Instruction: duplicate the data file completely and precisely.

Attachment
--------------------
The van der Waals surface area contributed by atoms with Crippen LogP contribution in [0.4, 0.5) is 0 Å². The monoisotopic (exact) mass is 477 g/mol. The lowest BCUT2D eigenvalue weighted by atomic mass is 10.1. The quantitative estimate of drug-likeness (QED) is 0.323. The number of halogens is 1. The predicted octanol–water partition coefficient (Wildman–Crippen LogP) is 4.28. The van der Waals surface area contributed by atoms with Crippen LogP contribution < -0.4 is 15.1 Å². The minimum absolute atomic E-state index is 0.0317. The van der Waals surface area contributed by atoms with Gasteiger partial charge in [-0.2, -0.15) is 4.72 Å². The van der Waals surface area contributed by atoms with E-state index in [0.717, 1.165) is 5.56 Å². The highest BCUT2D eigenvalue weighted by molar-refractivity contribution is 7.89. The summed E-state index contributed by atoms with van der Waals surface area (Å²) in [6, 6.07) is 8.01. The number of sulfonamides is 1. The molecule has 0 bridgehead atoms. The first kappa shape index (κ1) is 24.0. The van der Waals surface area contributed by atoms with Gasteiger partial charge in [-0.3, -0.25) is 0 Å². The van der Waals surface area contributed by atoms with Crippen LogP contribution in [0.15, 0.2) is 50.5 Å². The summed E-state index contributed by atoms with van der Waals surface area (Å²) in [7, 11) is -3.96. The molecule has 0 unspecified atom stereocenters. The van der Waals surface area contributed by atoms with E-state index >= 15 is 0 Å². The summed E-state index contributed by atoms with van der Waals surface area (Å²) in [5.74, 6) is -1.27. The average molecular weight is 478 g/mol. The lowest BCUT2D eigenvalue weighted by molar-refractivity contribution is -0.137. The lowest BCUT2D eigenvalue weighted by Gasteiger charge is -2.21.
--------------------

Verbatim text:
The van der Waals surface area contributed by atoms with Crippen LogP contribution in [0.4, 0.5) is 0 Å². The monoisotopic (exact) mass is 477 g/mol. The lowest BCUT2D eigenvalue weighted by atomic mass is 10.1. The quantitative estimate of drug-likeness (QED) is 0.323. The number of halogens is 1. The predicted octanol–water partition coefficient (Wildman–Crippen LogP) is 4.28. The van der Waals surface area contributed by atoms with Crippen LogP contribution < -0.4 is 15.1 Å². The minimum absolute atomic E-state index is 0.0317. The van der Waals surface area contributed by atoms with Gasteiger partial charge in [-0.2, -0.15) is 4.72 Å². The van der Waals surface area contributed by atoms with E-state index in [0.717, 1.165) is 5.56 Å². The highest BCUT2D eigenvalue weighted by molar-refractivity contribution is 7.89. The summed E-state index contributed by atoms with van der Waals surface area (Å²) in [6, 6.07) is 8.01. The number of sulfonamides is 1. The molecule has 0 bridgehead atoms. The first kappa shape index (κ1) is 24.0. The van der Waals surface area contributed by atoms with Gasteiger partial charge in [-0.3, -0.25) is 0 Å². The van der Waals surface area contributed by atoms with Crippen LogP contribution in [0.15, 0.2) is 50.5 Å². The summed E-state index contributed by atoms with van der Waals surface area (Å²) in [7, 11) is -3.96. The molecule has 0 unspecified atom stereocenters. The van der Waals surface area contributed by atoms with E-state index >= 15 is 0 Å². The summed E-state index contributed by atoms with van der Waals surface area (Å²) in [5.74, 6) is -1.27. The average molecular weight is 478 g/mol. The lowest BCUT2D eigenvalue weighted by molar-refractivity contribution is -0.137. The lowest BCUT2D eigenvalue weighted by Gasteiger charge is -2.21.